A hairy subject that will surely affect both regulations and insurance is the mortality rate of driverless cars passengers. Thousands of people die in the roads every month, and we’ve grown accustomed to this fact. Driverless cars will be safer by at least an order of magnitude, but they won’t be perfect. Maybe an unforeseen circumstance that could have been lethal at the hands of a human will be lethal for a driverless car too. Maybe a computer glitch will take a car through a cliff. Objectively, driverless cars will still be safer, but public opinion will be outraged by those few cases where they weren’t infallible. The big question is: When is it ethical to release a driverless car to market? Is it when it’s significantly safer than the average human driver? Than the average taxi driver? Than the best human drivers in the world? I can see why anyone would pick any of those options. A driverless car is essentially an automated taxi driver, so if you trust a random taxi driver to get you to your destination, why wouldn’t you trust a statistically better version of that? On the other hand, if you have a driverless system in your lab that’s significantly safer than the average human, and you don’t release it because you want it to be flawless, there will be a lot of people dying on the road every day that could be saved with your tech. On the other-other hand, if you release it and some small number of people die, the public will distrust autonomous cars and that will delay adoption on the long run (and even rollback regulations). People don’t understand statistics, and everyone thinks they’re better drivers than the average. This would be an interesting debate to have, and it will be interesting watching it unfold in the next few years, but I digress.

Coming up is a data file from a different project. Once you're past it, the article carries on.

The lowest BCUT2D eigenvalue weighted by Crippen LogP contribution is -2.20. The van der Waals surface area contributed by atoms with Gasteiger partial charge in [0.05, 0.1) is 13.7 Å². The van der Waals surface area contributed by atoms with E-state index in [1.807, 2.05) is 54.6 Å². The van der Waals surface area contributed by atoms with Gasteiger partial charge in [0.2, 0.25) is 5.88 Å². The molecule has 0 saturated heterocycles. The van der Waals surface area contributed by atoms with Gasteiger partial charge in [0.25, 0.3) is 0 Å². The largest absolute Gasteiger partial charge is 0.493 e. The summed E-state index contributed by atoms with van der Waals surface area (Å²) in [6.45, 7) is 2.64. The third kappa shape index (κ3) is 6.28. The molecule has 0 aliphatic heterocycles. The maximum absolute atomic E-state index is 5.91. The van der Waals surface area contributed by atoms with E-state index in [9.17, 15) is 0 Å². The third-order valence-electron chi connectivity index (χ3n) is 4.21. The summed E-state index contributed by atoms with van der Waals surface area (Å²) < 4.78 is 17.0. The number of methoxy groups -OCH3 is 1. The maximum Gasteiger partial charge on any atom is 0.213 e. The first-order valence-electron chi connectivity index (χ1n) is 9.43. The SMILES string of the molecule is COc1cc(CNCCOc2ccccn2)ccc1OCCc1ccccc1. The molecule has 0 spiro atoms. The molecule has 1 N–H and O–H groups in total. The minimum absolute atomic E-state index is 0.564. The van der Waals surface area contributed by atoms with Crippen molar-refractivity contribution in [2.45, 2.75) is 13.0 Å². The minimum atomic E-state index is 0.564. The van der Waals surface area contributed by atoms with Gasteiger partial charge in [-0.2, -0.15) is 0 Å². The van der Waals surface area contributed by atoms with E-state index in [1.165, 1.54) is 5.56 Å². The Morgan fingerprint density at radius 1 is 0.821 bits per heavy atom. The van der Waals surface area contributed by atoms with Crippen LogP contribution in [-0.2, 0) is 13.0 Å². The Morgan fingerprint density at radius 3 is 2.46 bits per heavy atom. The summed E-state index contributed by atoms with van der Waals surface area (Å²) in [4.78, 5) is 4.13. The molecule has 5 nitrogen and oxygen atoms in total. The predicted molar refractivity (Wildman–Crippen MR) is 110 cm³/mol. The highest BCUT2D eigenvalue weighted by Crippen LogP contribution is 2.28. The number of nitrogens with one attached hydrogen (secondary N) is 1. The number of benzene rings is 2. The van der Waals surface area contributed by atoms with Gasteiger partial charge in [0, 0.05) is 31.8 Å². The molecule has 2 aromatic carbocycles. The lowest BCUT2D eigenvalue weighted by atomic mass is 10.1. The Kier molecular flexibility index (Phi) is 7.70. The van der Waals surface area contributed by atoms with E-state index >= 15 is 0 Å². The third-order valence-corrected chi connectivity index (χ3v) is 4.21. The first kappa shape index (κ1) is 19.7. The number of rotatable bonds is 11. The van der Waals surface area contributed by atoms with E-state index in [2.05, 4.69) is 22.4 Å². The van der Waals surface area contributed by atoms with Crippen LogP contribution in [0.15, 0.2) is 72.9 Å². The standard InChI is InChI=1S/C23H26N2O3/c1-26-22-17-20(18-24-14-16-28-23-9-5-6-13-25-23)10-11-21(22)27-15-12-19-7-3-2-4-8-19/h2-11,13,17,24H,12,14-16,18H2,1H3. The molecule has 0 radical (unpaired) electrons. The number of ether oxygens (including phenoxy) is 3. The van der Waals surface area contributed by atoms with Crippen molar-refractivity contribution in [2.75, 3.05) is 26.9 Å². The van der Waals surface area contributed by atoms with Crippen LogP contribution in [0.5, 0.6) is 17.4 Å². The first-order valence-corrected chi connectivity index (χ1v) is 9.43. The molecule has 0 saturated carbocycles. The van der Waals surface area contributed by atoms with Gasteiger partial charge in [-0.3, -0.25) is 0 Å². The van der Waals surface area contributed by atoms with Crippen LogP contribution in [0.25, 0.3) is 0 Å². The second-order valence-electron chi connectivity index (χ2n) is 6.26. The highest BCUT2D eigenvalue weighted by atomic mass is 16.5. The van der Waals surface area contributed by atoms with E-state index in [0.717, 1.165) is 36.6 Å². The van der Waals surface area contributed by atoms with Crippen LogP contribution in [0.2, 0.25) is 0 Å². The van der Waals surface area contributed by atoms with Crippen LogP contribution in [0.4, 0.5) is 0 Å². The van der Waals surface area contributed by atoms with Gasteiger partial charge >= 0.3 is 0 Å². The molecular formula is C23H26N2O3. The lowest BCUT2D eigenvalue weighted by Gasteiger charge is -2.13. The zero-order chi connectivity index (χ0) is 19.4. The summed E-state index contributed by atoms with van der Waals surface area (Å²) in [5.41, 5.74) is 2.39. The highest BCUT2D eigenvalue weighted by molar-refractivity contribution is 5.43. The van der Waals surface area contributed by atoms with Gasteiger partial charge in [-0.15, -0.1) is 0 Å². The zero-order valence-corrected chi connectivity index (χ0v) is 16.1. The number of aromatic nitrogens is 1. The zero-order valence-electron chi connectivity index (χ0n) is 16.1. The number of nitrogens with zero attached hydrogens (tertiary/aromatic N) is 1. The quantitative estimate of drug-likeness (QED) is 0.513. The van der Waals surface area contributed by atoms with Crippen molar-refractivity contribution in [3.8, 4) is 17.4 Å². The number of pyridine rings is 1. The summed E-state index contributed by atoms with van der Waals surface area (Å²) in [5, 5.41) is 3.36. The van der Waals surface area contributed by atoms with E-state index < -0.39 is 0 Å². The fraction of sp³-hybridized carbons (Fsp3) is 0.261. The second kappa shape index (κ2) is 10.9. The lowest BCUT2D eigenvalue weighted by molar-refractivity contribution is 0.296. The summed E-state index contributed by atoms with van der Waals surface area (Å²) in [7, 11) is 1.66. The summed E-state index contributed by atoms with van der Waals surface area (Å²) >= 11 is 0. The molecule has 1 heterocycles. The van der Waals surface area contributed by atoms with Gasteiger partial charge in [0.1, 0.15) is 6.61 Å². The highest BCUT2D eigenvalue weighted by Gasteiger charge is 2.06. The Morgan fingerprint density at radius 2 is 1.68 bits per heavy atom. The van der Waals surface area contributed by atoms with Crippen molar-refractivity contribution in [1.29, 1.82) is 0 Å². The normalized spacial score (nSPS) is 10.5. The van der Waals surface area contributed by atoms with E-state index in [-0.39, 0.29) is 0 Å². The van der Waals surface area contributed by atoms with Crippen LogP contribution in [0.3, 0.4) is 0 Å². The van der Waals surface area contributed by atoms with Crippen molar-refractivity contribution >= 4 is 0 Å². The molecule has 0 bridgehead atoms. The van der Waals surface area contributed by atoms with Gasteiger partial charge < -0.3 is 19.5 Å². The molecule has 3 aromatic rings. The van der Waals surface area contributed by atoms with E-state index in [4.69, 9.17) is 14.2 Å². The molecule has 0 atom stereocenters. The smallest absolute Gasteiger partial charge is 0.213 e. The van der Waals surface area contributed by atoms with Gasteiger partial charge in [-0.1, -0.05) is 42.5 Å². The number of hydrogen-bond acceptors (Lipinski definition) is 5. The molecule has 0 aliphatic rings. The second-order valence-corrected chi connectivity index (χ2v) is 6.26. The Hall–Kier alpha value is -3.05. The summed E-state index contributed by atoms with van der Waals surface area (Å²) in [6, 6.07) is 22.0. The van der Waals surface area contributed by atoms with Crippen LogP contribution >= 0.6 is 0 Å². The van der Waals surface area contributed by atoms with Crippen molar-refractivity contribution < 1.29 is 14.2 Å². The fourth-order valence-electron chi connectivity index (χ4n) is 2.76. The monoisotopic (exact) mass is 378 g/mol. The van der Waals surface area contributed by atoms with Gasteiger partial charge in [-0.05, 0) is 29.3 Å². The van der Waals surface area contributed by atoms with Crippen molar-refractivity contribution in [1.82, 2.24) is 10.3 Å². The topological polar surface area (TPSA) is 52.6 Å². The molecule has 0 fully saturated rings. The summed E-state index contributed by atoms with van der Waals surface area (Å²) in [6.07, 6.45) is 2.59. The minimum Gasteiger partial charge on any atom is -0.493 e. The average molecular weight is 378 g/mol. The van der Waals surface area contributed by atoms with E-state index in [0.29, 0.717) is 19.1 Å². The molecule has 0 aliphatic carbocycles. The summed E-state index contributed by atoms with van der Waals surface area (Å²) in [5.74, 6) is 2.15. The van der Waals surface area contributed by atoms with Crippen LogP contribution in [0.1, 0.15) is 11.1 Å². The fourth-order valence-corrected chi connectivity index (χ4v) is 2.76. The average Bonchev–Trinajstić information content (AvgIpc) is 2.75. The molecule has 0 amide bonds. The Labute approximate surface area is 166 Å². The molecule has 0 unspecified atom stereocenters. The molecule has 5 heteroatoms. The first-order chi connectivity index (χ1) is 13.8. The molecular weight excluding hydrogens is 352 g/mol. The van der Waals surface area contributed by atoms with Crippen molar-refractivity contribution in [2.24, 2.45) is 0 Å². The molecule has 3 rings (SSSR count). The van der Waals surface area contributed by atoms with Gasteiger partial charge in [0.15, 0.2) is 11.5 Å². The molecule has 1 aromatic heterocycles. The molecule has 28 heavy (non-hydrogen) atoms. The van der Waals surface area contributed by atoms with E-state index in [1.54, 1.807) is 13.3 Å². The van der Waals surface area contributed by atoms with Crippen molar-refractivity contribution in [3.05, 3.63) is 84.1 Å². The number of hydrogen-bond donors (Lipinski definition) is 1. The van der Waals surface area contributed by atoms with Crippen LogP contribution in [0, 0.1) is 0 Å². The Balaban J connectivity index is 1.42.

Consequences of the proliferation of driverless cars

Once the bill that allows driverless cars on the street passes, even if it’s in a single state or small country, there’s no turning back. Let me list the professions that will be affected:

Taxi drivers. Paying one human driver is more expensive that paying no human driver at all. I can guide you through the math of it if you want. You’ll be able to jump into a driverless taxi, select your destination from a touchscreen (or an app) and pay using your credit card, or PayPal, or whatever app the taxi company is using. Obviously, the minute it’s legal to do so, Uber and all the other ride-sharing companies will replace all their drivers with driverless cars. Some taxi drivers will remain, but their fares will be more expensive. They will become a progressively fading niche for people who don’t trust technology and prefer to pay more for “the human touch”. Eventually, the streets will become filled with driverless cars that will automatically “transform” into taxis when their owners don’t need them, making a few extra bucks for them.

Bus drivers. Even though tons of driverless taxis will be in the streets, I don’t believe that bus will become extinct. Bus drivers will, though, for the same reason as taxi drivers: economics.

Truck drivers. I think you’re starting to see a pattern. A driverless truck / van / car / bus can drive itself literally 24 hours a day, without getting distracted or demanding a pay. There’s no way to compete against that. That’s why I predict a lot of protests worldwide. The transportation industry is quite big, we’re talking millions of jobs in a single country, and they will eventually be lost (not without a nasty fight, if the current situation with taxi drivers against Uber is any indication).